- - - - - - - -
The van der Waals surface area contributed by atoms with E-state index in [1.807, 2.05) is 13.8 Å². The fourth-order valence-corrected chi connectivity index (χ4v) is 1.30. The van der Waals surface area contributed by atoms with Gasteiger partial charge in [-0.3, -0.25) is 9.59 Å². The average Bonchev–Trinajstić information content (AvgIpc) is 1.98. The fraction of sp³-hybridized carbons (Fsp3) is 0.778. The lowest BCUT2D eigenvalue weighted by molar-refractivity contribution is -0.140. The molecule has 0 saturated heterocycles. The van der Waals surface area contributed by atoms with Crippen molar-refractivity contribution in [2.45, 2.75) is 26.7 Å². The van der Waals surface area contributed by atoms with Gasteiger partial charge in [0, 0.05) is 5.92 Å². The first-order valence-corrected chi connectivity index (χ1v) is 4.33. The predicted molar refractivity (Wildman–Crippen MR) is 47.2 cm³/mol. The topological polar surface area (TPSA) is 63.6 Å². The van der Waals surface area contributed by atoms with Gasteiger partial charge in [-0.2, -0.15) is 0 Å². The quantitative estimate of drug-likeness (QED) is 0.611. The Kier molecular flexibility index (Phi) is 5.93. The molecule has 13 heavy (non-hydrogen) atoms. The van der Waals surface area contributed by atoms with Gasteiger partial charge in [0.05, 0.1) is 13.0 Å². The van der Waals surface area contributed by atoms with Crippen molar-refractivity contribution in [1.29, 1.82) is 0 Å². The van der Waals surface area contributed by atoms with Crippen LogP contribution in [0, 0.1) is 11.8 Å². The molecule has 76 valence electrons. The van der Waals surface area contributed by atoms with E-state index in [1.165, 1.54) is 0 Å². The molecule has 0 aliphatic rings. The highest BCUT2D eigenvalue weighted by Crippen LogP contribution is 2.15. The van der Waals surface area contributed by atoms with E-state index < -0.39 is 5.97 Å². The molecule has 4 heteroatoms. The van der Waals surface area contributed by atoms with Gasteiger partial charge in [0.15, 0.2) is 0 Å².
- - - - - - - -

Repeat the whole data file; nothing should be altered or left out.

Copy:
The van der Waals surface area contributed by atoms with E-state index in [1.807, 2.05) is 13.8 Å². The fourth-order valence-corrected chi connectivity index (χ4v) is 1.30. The van der Waals surface area contributed by atoms with Gasteiger partial charge in [-0.3, -0.25) is 9.59 Å². The average Bonchev–Trinajstić information content (AvgIpc) is 1.98. The fraction of sp³-hybridized carbons (Fsp3) is 0.778. The lowest BCUT2D eigenvalue weighted by molar-refractivity contribution is -0.140. The molecule has 0 saturated heterocycles. The van der Waals surface area contributed by atoms with Crippen molar-refractivity contribution in [2.45, 2.75) is 26.7 Å². The van der Waals surface area contributed by atoms with Gasteiger partial charge in [0, 0.05) is 5.92 Å². The first-order valence-corrected chi connectivity index (χ1v) is 4.33. The predicted molar refractivity (Wildman–Crippen MR) is 47.2 cm³/mol. The topological polar surface area (TPSA) is 63.6 Å². The van der Waals surface area contributed by atoms with Gasteiger partial charge in [-0.2, -0.15) is 0 Å². The quantitative estimate of drug-likeness (QED) is 0.611. The Kier molecular flexibility index (Phi) is 5.93. The molecule has 13 heavy (non-hydrogen) atoms. The van der Waals surface area contributed by atoms with Gasteiger partial charge in [0.05, 0.1) is 13.0 Å². The van der Waals surface area contributed by atoms with Crippen molar-refractivity contribution in [1.29, 1.82) is 0 Å². The van der Waals surface area contributed by atoms with Crippen LogP contribution in [0, 0.1) is 11.8 Å². The molecule has 76 valence electrons. The van der Waals surface area contributed by atoms with E-state index in [1.165, 1.54) is 0 Å². The molecule has 0 aliphatic rings. The highest BCUT2D eigenvalue weighted by Crippen LogP contribution is 2.15. The van der Waals surface area contributed by atoms with E-state index < -0.39 is 5.97 Å². The molecule has 4 heteroatoms. The van der Waals surface area contributed by atoms with Gasteiger partial charge in [0.15, 0.2) is 0 Å².